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Bitcoin and blockchain: how do you regulate something as intangible as a cryptocurrency?

So-called cryptocurrencies have created fortunes for some investors, and heavy losses for others. Their value has fluctuated wildly over the last year – the market surged to $760 billion before a dramatic correction to below $250 billion within three months. Yet despite these fluctuations, likened by some pundits to a bubble, the market hasn’t entirely collapsed because consumers still want to invest in digital currencies.

But are these consumers protected? The underlying blockchain technology – which keeps a virtual real-time ledger of all transactions – is secure and impenetrable. However, the market mechanisms around it are vulnerable.  And unregulated.  Authorities worry that consumers trading in these cryptocurrencies are potentially being exposed to theft, fraud, money laundering and possible manipulation of value.

It is important to distinguish between blockchain and cryptocurrencies when discussing regulatory touch. As mentioned above, cryptocurrencies share many of the same attributes as commodities and can be regulated efficiently as such. Blockchain is the underlying technology, which doesn’t require regulation and, most importantly, has the potential to transform our world.

Legacy systems and layers of trust

In the past, encryption technology wasn’t sophisticated or cheap enough for trust-free decentralised ledgers (i.e. blockchain), which is why centralised ledgers were typically held by banks, governments or other trusted counterparties: think the Lloyd’s shipping register or the UK Land Registry. New encryption technology is unbelievably secure and accessible, and it promises to change the balance of power as it makes the exchange of information better, faster and cheaper.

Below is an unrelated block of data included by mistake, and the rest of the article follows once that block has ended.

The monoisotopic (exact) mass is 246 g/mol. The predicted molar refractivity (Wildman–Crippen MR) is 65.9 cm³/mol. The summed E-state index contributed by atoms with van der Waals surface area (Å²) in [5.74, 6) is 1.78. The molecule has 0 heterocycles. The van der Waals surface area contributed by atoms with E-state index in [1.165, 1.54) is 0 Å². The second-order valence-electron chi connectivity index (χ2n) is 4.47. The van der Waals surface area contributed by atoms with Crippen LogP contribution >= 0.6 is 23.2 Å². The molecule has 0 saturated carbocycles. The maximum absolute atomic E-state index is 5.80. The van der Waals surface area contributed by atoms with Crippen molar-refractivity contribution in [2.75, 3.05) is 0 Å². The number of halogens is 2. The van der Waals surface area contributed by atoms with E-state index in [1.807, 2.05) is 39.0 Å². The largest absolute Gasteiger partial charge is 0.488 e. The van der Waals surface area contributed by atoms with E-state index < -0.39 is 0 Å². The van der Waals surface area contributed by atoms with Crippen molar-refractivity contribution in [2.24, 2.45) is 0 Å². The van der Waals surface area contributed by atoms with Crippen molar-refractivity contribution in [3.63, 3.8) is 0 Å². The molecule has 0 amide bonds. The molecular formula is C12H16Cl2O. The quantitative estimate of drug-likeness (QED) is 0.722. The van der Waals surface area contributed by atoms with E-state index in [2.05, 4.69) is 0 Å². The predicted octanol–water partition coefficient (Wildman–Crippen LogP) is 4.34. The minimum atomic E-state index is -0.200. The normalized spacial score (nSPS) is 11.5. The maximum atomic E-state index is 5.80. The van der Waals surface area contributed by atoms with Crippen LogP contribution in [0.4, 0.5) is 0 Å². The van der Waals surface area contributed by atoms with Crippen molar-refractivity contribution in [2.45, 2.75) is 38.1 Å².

People will be able to conduct direct transactions across the world via virtually frictionless technology without the involvement of banks or brokers. If you wanted to send $100 to Zambia today, it would still cost more than $10 and take three to five days! Money is increasingly changing hands digitally, yet it does so via a banking sector that hails from another era. Thousands of human beings are involved in transactions conducted via legacy computer systems and structures that were designed for different times.

A useful analogy is our historical reliance on travel agents to book flights and holidays. We paid commission so agents could use booking systems we didn’t have access to. But they were sometimes compromised in providing the best deal, side tracked by bonuses paid by airlines. Now we can book directly and have control of our choices. Soon we will be able to send that $100 to Zambia for free at the click of a button – via blockchain.

Regulators will ultimately have to decide how many of those intermediaries to retain. Zero trust technology – the blockchain – is expensive and requires hefty computing power, so we may begin to use systems that operate on layers of trust – partial trust – which are much cheaper to run.

Why cryptocurrencies are difficult to regulate

As we can see, blockchain technology isn’t the real regulatory issue at all – but regulating a virtual currency is potentially problematic.

Any regulation needs to weigh up how best to protect individuals without crushing an innovative asset that promises new opportunities for investors. The cryptocurrency market is currently too small for central banks to worry about any direct financial impact upon sovereign currencies. However, consumers also expect their government regulators to protect them from financial fraud and market manipulation, whether in traditional or crypto assets.